Making a Case for Northway Christian Church
Then the master told his servant, ‘Go out to the roads and country lanes
and compel them to come in, so that my house will be full. (Luke 14:23)____________________________________________________________________________________________________
This is the third and final part of a consideration of the arguments that I find “compelling” when making the case for why I think that someone should give the Disciples of Christ in general, and Northway Christian Church in particular, a good look when thinking about finding a church. These are my reasons. You can agree with them, or you can disagree with them, that’s fine. What we can’t afford to do is not to carefully think through our reasons for being a part of this church. We are at a critical moment in our ecclesiastical life when it is urgent that we each have some good and compelling reasons for being here, and that form the basis of inviting others, even urging others, to join us. DBS +
6. We are honor the richness of our varied community of interpretation. Of course, for this “good faith assumption” (see #5 from yesterday’s posting) to actually work, we’ve got to be open and honest with one another about not just what it is that we believe, but also about how we have arrived at those conclusions that we cherish. This means creating and then defending a community of interpretation where every perspective in the family has a seat, is given a voice, and gets an honest hearing. The way we show our seriousness about Christ, and the way that we demonstrate our commitment to doing what He commands is by putting our own settled convictions into serious and sustained conversation with the settled convictions of others in the community with whom we do not agree. Mocking the convictions of others, disrespecting the conclusions of others, ridiculing the intelligence of others, standing in an imagined spiritual, intellectual and theological superiority over others stiff-arms the very people with whom we most need to be in conversation as well as short-circuiting the very process by which we can experience and express our core unity. I may disagree with you, but I don’t have to denigrate you. I may cherish a very different set of conclusions than you cherish, but this doesn’t require me to be mean-spirited and dismissive of you and your concerns and perspectives. Disciples at our best have been able to value charity in all things, but there are always strong forces at work to subvert this way of being church, and that seems especially so in these days of hyper-partisanship and painful cultural divide.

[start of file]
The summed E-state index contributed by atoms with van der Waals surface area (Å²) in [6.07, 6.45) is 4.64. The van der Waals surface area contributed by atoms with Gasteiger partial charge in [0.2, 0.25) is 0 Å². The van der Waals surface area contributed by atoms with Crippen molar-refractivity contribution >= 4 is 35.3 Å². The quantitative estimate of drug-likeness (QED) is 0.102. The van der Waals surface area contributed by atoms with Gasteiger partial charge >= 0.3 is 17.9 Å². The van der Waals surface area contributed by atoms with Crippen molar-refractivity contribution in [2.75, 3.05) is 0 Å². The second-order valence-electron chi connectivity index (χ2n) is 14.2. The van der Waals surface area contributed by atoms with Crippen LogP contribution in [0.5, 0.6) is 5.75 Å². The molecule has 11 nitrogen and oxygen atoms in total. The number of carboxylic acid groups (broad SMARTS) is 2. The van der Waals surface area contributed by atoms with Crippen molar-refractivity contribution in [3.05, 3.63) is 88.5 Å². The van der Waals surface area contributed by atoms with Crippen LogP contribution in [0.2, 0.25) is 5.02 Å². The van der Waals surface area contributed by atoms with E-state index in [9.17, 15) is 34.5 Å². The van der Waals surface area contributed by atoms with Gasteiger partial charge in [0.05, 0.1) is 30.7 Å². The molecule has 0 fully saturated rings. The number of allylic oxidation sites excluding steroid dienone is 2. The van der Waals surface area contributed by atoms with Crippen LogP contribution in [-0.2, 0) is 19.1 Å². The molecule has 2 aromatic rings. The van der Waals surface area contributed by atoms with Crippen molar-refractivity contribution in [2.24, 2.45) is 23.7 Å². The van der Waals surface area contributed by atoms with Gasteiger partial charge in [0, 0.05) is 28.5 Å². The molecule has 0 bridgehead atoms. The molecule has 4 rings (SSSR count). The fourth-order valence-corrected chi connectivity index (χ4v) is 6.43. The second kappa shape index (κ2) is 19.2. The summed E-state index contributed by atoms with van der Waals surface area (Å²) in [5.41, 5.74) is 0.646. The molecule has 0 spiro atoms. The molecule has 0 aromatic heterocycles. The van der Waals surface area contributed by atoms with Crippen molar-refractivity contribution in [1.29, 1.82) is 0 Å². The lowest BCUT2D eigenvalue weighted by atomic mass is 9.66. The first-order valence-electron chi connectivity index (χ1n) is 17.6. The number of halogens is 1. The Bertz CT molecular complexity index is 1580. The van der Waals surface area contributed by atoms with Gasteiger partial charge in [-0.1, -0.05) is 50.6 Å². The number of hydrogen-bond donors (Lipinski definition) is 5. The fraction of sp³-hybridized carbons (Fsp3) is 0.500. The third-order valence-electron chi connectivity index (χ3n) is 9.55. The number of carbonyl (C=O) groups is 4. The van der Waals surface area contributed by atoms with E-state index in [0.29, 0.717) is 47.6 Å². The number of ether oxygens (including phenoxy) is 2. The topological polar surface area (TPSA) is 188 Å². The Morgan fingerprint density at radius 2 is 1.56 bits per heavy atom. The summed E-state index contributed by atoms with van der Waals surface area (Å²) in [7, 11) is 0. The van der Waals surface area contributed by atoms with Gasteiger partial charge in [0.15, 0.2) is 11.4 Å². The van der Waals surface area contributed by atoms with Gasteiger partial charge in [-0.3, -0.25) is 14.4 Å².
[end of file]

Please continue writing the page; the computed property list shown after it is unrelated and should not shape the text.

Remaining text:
7. We love God with our minds. “Reasonable trust” – that’s what the author of a book whose seminar I recently attended argues is our high calling as Christians. “The firewall between faith and reason has to come down,” he says, so that “our hearts can embrace someone you actually know something about.” Before I became a Disciple, I was made to feel that my questions were akin to unfaithfulness. I was being formed by an approach to faith that viewed it as a fragile thing that could not possibly bear up under hard examination. In that other community of faith that was vying to become my permanent spiritual home back in the day, I detected a certain fearfulness of ideas. Then I providentially attended a Christian College where I got to see “Disciples” teachers take on every challenge and welcome every question with intellectual rigor and respectful courtesy. Dr. William Richardson, Dr. Dennis Helsabeck, Dr. Ward Rice, Dr. Herb Miller, Dr. Song Nai Rhee, Dr. Lawrence Bixler – these cherished teachers of mine set a standard for Christian scholarship right from the beginning that I have tried to imitate in my life and ministry ever since. To be a “Disciple” is to do this — it is to love God with all our mind..
8. We strive to be “doers and not just hearers of the Word.” Each Sunday morning at Northway we finish the morning Scripture lesson with the reader saying – “May God bless us with understanding so that we might be doers of this Word, and not hearers only” (James 1:22). More than just words, this aspiration speaks of a practical approach to the teachings of the Scriptures that expects them not just to fill our heads with interesting thoughts, but to fill our lives with values and truths that are meant to be lived. Jesus’ parable at the end of His Sermon on the Mount connects deeply with the “Disciple” approach to what’s in the Bible –